Revolver: Bruce Ritchie’s gentleman’s racer blends traditional and modern craftsmanship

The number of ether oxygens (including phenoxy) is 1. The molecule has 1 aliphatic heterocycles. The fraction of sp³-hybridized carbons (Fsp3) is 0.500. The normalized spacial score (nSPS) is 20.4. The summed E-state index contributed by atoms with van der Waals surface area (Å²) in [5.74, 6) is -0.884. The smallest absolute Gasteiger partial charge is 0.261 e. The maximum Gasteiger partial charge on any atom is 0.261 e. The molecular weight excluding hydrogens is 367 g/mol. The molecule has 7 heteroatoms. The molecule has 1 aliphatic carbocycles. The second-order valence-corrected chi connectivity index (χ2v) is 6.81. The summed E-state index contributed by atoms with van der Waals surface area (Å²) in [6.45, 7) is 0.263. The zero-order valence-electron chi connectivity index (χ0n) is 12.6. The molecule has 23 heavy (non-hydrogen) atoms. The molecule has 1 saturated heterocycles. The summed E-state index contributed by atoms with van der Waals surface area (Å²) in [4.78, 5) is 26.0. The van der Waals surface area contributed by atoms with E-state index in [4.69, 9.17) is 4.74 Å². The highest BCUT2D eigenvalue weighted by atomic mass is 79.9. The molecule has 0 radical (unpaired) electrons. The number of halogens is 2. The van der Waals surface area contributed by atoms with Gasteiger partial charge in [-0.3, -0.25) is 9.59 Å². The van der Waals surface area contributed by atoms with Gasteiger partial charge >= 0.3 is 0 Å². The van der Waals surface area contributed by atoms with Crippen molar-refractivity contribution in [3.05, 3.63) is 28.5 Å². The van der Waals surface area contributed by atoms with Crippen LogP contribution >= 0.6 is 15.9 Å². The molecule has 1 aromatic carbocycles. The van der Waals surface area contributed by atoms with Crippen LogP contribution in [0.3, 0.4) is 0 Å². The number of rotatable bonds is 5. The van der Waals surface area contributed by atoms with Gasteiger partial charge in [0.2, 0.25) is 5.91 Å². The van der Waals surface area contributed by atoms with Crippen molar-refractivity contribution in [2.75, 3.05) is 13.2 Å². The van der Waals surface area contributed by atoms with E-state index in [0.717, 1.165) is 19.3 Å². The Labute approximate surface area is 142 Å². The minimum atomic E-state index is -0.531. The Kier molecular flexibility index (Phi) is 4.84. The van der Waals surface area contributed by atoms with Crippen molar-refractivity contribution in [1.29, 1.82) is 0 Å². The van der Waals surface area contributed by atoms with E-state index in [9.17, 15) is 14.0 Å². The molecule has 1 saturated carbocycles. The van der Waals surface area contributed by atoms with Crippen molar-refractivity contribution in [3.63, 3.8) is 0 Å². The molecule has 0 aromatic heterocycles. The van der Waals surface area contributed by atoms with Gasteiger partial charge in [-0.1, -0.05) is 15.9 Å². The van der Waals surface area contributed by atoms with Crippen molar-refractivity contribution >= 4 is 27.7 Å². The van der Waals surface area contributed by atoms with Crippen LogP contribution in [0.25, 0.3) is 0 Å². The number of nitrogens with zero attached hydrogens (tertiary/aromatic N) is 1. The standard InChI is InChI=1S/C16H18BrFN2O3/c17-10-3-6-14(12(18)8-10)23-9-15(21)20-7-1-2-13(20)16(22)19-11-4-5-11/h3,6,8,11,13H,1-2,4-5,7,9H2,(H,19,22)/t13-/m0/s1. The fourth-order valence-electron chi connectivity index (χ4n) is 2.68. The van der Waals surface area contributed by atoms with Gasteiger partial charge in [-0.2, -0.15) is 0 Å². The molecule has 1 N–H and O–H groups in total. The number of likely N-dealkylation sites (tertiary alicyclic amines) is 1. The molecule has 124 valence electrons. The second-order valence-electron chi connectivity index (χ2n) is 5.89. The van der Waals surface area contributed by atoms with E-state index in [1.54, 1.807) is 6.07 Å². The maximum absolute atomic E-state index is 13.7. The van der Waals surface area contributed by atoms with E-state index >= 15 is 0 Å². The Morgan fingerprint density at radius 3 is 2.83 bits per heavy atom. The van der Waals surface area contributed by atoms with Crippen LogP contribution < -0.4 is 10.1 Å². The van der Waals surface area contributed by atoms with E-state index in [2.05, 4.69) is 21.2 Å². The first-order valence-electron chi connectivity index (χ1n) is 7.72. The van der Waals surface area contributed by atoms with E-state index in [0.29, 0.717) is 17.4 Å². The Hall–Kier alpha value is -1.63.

“I wasn’t expecting this,” said Michael Ritchie when his 83-year-old father Bruce showed him the lines he had drawn up for his ‘gentleman’s racer’. “It was a nice surprise,” concedes Michael, recalling that he’d expected his father to design a mild-mannered boat with a conventional cockpit, envisioning him ensconced behind a steering wheel. The epithet ‘gentleman’s racer’ was certainly not what sprang to mind when I first saw the Ritchie 38 Revolver. Indeed, on first pass the boat had more in common with the fleet of grand prix MC38s berthed alongside her at the Royal Prince Alfred Yacht Club near Sydney than most of the other cruiser-racers on the club’s pontoons. The low freeboard, wide open stern cockpit with tiller, 2m carbon bowsprit, plumb stem and absence of stanchions all spoke of a boat designed for speed. It was only on closer inspection that the ‘gentlemanly’ features gradually caught my eye: a fixed carbon jib boom, lazyjacks, sail stacker, timber cockpit floor and no running backstays. Revolver is the most recent in a long line of yachts designed by Bruce Ritchie during his 75-plus years of sailing. Starting out in 12ft, 16ft and 18ft skiffs he moved on to sailing 505s (representing Australia in the 1957 world championships) before building and racing the first Yachting World Diamond Class keelboat outside of the UK in 1961. Bruce has always taken a very hands-on approach to all parts of his sailing creations: designing and building winch drums, hand splicing wire rigging and even – when threatened with banishment from a yacht club for racing with a daggerboard in a keelboat division – building a fire on the sand beside a Sydney Harbour boatshed so that he could melt lead for a composite keel. Many years of successfully representing his country in 5.5m and Etchells keelboats were interspersed with his ownership of numerous cruiser-racers, several to his own design and most bearing the name of his wife, Jan. Bruce even ventured into powerboat design, personally selling one of his Med-style 34ft Cabriolet Royals to Kerry Packer, the media tycoon and fellow Australian. Article continues below… After several decades of racing and cruising their yachts together – more recently including the Bavaria Match 42 Union – father and son Bruce and Michael drew up their wish list for what was to become Revolver. “Our requirements were clear,” recalls Bruce, “She had to look great in the modern sense, plane downwind at 20 knots-plus, sail well to windward, be able to be sailed single-handed, and be able to race with a small crew for non-spinnaker events when required by Michael.” “I want to be able to stand up in a big breeze and go like the clappers,” adds Bruce, who quickly realised that this brief was not going to be readily met by any production boats. “Looking around the world of daysailers nothing grabbed us,” says Bruce, “We wanted something with a little more oomph to it.” Undeterred, he set about creating his own design, … Continue reading Revolver: Bruce Ritchie’s gentleman’s racer blends traditional and modern craftsmanship